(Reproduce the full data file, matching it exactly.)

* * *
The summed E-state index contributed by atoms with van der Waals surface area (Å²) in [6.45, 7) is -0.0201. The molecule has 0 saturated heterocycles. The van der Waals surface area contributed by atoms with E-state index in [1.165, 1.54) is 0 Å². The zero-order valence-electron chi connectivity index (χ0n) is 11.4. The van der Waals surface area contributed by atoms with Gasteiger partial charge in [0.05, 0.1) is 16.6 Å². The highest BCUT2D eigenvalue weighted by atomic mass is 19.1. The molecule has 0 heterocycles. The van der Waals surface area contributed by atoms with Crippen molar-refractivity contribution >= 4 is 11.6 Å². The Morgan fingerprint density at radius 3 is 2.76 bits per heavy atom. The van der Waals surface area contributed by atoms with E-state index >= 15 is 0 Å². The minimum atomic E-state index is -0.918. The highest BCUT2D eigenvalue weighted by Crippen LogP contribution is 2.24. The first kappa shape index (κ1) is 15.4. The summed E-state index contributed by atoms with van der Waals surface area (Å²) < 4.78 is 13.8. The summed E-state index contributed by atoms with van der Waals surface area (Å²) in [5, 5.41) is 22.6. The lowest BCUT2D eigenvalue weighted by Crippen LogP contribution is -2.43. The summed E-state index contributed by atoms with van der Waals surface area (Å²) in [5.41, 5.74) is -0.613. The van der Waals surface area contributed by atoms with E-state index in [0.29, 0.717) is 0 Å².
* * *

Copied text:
The summed E-state index contributed by atoms with van der Waals surface area (Å²) in [6.45, 7) is -0.0201. The molecule has 0 saturated heterocycles. The van der Waals surface area contributed by atoms with E-state index in [1.165, 1.54) is 0 Å². The zero-order valence-electron chi connectivity index (χ0n) is 11.4. The van der Waals surface area contributed by atoms with Gasteiger partial charge in [0.05, 0.1) is 16.6 Å². The highest BCUT2D eigenvalue weighted by atomic mass is 19.1. The molecule has 0 heterocycles. The van der Waals surface area contributed by atoms with Crippen molar-refractivity contribution >= 4 is 11.6 Å². The Morgan fingerprint density at radius 3 is 2.76 bits per heavy atom. The van der Waals surface area contributed by atoms with E-state index >= 15 is 0 Å². The minimum atomic E-state index is -0.918. The highest BCUT2D eigenvalue weighted by Crippen LogP contribution is 2.24. The first kappa shape index (κ1) is 15.4. The summed E-state index contributed by atoms with van der Waals surface area (Å²) < 4.78 is 13.8. The summed E-state index contributed by atoms with van der Waals surface area (Å²) in [5, 5.41) is 22.6. The lowest BCUT2D eigenvalue weighted by Crippen LogP contribution is -2.43. The summed E-state index contributed by atoms with van der Waals surface area (Å²) in [5.41, 5.74) is -0.613. The van der Waals surface area contributed by atoms with E-state index in [0.29, 0.717) is 0 Å².